Does anyone else still struggle to figure out what life is supposed to look like?

I personally have no clue. Factor in the fact that, somehow, in some way, Christ is meant to be at the center of it all, and I find myself floundering even when it comes down to deciding what to do with my life. Should I be an organizational communication consultant? A musician? A mother and homemaker? A professional gift wrapper (still holding out for this one to be remotely possible)? A writer? An artist? A seamstress? All of the above (laugh all you want, but I do try to make it all work in my head sometimes)?

By now, I do know that I can’t have it all. On my best days, two of the above seem improbable, if not impossible. Perhaps I have too many interests or perhaps I think I do just so that I can avoid making a decision as to what to do with my time and energy and talents. Perhaps I’m just scared that what I have to offer the world isn’t good enough. Really scared.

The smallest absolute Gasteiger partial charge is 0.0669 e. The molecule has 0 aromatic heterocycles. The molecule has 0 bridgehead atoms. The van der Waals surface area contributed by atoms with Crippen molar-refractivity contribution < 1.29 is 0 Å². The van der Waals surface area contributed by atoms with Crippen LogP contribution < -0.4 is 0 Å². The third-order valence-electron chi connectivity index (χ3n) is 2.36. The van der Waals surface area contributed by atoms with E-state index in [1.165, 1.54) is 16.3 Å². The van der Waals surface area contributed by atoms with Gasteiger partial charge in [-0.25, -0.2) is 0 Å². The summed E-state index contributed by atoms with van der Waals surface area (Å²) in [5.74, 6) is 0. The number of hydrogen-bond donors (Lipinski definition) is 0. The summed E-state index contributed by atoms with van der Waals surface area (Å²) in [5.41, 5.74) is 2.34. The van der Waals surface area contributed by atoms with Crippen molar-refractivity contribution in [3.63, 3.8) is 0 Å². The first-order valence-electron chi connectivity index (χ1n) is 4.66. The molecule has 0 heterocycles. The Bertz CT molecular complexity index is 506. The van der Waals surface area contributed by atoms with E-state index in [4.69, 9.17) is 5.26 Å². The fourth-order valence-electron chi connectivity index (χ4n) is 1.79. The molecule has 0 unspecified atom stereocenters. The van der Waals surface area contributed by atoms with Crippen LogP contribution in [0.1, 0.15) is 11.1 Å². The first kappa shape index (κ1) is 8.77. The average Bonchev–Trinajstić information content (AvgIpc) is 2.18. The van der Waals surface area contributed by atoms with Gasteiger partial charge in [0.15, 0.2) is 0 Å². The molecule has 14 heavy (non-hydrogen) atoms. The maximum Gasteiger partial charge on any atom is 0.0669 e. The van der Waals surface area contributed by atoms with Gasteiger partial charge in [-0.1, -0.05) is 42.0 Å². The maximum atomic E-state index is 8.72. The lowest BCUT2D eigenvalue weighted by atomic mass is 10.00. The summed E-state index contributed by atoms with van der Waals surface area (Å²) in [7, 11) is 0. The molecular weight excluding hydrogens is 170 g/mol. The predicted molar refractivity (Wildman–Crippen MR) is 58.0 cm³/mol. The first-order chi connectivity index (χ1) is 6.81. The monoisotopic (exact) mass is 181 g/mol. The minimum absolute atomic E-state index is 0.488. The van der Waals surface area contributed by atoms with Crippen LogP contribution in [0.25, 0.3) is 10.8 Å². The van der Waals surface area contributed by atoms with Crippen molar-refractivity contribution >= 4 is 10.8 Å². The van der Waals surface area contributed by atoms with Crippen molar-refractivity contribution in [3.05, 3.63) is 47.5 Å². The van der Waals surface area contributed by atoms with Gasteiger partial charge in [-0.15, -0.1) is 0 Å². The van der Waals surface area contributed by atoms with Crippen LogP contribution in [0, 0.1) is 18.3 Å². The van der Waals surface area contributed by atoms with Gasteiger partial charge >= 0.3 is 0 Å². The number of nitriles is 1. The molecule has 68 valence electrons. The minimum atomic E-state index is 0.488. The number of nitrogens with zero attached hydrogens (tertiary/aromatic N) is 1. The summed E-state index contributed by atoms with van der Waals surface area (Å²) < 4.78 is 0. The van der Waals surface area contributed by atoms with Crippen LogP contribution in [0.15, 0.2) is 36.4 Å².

But there’s the crux of the whole issue right there, isn’t it? I’m not good enough.

I’ve spent a lifetime trying to skirt by on my own virtues and successes, in spite of the fact that it is God’s supreme sovereignty and grace that has gifted me with everything that I have and am.

Currently, I’m finding my way through Water into Wine: Hope for the Miraculous in the Struggle of the Mundane by Kelly Minter. She is quickly becoming one of my favorite authors, for many reasons, but this particular book concerns the miracle of Jesus turning water into wine at the wedding in Cana (from John 2).

One of the most indelible things she has hit thus far has been the perspective of the servants. Her point is that they likely served guests and their masters day after day, year after year, with little variation in the routine – until Jesus showed up and asked them to draw water, which they drew and, somehow in the transfer, it became the best of wines.